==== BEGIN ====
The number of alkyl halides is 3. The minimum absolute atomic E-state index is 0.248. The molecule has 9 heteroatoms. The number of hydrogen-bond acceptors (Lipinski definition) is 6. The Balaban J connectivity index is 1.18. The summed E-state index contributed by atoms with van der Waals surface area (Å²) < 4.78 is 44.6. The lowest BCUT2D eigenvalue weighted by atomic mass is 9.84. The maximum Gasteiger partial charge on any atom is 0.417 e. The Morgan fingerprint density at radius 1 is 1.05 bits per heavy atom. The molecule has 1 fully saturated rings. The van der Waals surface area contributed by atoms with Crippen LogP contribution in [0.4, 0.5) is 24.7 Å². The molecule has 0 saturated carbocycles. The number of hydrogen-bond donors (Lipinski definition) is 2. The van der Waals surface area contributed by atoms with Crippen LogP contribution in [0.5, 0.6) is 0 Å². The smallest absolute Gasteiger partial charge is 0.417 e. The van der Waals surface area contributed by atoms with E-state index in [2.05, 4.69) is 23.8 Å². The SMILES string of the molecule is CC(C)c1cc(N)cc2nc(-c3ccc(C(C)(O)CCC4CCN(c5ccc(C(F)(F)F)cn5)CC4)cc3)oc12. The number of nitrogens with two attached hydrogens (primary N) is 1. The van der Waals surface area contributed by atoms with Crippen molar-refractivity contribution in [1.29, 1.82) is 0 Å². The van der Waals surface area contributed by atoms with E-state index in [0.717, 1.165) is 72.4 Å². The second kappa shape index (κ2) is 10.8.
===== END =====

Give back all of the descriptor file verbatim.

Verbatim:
The number of alkyl halides is 3. The minimum absolute atomic E-state index is 0.248. The molecule has 9 heteroatoms. The number of hydrogen-bond acceptors (Lipinski definition) is 6. The Balaban J connectivity index is 1.18. The summed E-state index contributed by atoms with van der Waals surface area (Å²) < 4.78 is 44.6. The lowest BCUT2D eigenvalue weighted by atomic mass is 9.84. The maximum Gasteiger partial charge on any atom is 0.417 e. The Morgan fingerprint density at radius 1 is 1.05 bits per heavy atom. The molecule has 1 fully saturated rings. The van der Waals surface area contributed by atoms with Crippen LogP contribution in [0.4, 0.5) is 24.7 Å². The molecule has 0 saturated carbocycles. The number of hydrogen-bond donors (Lipinski definition) is 2. The van der Waals surface area contributed by atoms with Crippen LogP contribution in [0.5, 0.6) is 0 Å². The smallest absolute Gasteiger partial charge is 0.417 e. The van der Waals surface area contributed by atoms with E-state index in [2.05, 4.69) is 23.8 Å². The SMILES string of the molecule is CC(C)c1cc(N)cc2nc(-c3ccc(C(C)(O)CCC4CCN(c5ccc(C(F)(F)F)cn5)CC4)cc3)oc12. The number of nitrogens with two attached hydrogens (primary N) is 1. The van der Waals surface area contributed by atoms with Crippen molar-refractivity contribution in [1.29, 1.82) is 0 Å². The van der Waals surface area contributed by atoms with E-state index in [0.717, 1.165) is 72.4 Å². The second kappa shape index (κ2) is 10.8.